# A First Course in Probability and Markov Chains

- ID: 2330604
- December 2012
- 346 Pages
- John Wiley and Sons Ltd

Provides an introduction to basic structures of probability with a view towards applications in information technology

A First Course in Probability and Markov Chains presents an introduction to the basic elements in probability and focuses on two main areas. The first part explores notions and structures in probability, including combinatorics, probability measures, probability distributions, conditional probability, inclusion–exclusion formulas, random variables, dispersion indexes, independent random variables as well as weak and strong laws of large numbers and central limit theorem. In the second part of the book, focus is given to Discrete Time Discrete Markov Chains which is addressed together with an introduction to Poisson processes and Continuous Time Discrete Markov Chains. This book also looks at making use of measure theory notations that unify all the presentation, in particular avoiding the separate treatment of continuous and discrete distributions.

A First Course in Probability and Markov Chains:

- Presents the basic elements of probability.

- Explores elementary probability with combinatorics, uniform probability, the inclusion–exclusion
READ MORE >

Preface xi

1 Combinatorics 1

1.1 Binomial coefficients 1

1.1.1 Pascal triangle 1

1.1.2 Some properties of binomial coefficients 2

1.1.3 Generalized binomial coefficients and binomial series 3

1.1.4 Inversion formulas 4

1.1.5 Exercises 6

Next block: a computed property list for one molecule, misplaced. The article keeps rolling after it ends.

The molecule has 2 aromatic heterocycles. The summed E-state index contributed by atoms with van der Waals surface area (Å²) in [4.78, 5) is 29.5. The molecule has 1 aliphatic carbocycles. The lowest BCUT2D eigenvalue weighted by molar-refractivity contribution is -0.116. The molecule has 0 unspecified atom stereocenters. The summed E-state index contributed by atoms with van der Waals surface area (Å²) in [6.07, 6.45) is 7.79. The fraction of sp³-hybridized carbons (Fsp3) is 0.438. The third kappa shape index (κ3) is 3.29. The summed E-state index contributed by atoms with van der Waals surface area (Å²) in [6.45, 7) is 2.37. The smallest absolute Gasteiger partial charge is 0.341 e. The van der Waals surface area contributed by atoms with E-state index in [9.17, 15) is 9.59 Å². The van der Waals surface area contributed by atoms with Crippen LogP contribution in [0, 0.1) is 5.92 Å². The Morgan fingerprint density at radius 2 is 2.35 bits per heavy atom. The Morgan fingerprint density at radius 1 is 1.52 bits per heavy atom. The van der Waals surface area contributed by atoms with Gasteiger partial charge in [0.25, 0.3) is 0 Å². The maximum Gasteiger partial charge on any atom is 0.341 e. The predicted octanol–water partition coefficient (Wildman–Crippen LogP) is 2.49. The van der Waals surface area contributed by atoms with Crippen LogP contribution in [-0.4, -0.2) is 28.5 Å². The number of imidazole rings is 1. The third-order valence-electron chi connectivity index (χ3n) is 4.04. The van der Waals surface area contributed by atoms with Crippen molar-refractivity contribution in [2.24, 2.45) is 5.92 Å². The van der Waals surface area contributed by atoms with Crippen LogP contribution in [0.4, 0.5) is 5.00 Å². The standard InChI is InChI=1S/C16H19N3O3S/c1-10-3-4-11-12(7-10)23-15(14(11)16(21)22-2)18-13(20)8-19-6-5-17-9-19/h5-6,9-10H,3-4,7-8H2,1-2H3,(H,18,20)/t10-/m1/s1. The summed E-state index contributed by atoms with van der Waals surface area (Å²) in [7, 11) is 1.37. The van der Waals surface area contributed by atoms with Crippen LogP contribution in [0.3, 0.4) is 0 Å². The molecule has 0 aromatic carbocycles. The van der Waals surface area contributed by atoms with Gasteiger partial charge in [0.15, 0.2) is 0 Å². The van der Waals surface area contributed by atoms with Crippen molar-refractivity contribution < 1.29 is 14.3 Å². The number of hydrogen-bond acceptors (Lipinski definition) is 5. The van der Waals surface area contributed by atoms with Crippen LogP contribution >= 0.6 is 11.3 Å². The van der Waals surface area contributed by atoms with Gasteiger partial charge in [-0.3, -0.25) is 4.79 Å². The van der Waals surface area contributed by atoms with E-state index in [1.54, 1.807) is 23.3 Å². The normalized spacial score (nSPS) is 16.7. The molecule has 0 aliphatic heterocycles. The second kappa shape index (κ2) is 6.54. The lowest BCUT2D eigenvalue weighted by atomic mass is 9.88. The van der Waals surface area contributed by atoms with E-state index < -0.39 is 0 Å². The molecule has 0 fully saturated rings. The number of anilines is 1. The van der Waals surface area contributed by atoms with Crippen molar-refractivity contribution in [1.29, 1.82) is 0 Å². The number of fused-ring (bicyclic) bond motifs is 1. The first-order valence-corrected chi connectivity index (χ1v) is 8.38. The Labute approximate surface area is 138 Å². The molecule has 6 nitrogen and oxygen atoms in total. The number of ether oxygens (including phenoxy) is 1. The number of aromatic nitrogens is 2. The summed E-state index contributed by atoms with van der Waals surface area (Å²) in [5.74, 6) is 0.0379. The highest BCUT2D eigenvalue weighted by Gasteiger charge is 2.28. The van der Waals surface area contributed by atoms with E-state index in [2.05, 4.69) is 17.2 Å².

1.2 Sets, permutations and functions 8

1.2.1 Sets 8

1.2.2 Permutations 8

1.2.3 Multisets 10

1.2.4 Lists and functions 11

1.2.5 Injective functions 12

1.2.6 Monotone increasing functions 12

1.2.7 Monotone nondecreasing functions 13

1.2.8 Surjective functions 14

1.2.9 Exercises 16

1.3 Drawings 16

1.3.1 Ordered drawings 16

1.3.2 Simple drawings 17

1.3.3 Multiplicative property of drawings 17

1.3.4 Exercises 18

1.4 Grouping 19

1.4.1 Collocations of pairwise different objects 19

1.4.2 Collocations of identical objects 22

1.4.3 Multiplicative property 23

1.4.4 Collocations in statistical physics 24

1.4.5 Exercises 24

2 Probability measures 27

2.1 Elementary probability 28

2.1.1 Exercises 29

2.2 Basic facts 33

2.2.1 Events 34

2.2.2 Probability measures 36

2.2.3 Continuity of measures 37

2.2.4 Integral with respect to a measure 39

2.2.5 Probabilities on finite and denumerable sets 40

2.2.6 Probabilities on denumerable sets 42

2.2.7 Probabilities on uncountable sets 44

2.2.8 Exercises 46

2.3 Conditional probability 51

2.3.1 Definition 51

2.3.2 Bayes formula 52

2.3.3 Exercises 54

2.4 Inclusion exclusion principle 60

2.4.1 Exercises 63

3 Random variables 68

3.1 Random variables 68

3.1.1 Definitions 69

3.1.2 Expected value 75

3.1.3 Functions of random variables 77

3.1.4 Cavalieri formula 80

3.1.5 Variance 82

3.1.6 Markov and Chebyshev inequalities 82

3.1.7 Variational characterization of the median and of the expected value 83

3.1.8 Exercises 84

3.2 A few discrete distributions 91

3.2.1 Bernoulli distribution 91

3.2.2 Binomial distribution 91

3.2.3 Hypergeometric distribution 93

3.2.4 Negative binomial distribution 94

3.2.5 Poisson distribution 95

3.2.6 Geometric distribution 98

3.2.7 Exercises 101

3.3 Some absolutely continuous distributions 102

3.3.1 Uniform distribution 102

3.3.2 Normal distribution 104

3.3.3 Exponential distribution 106

3.3.4 Gamma distributions 108

3.3.5 Failure rate 110

3.3.6 Exercises 111

4 Vector valued random variables 113

4.1 Joint distribution 113

4.1.1 Joint and marginal distributions 114

4.1.2 Exercises 117

4.2 Covariance 120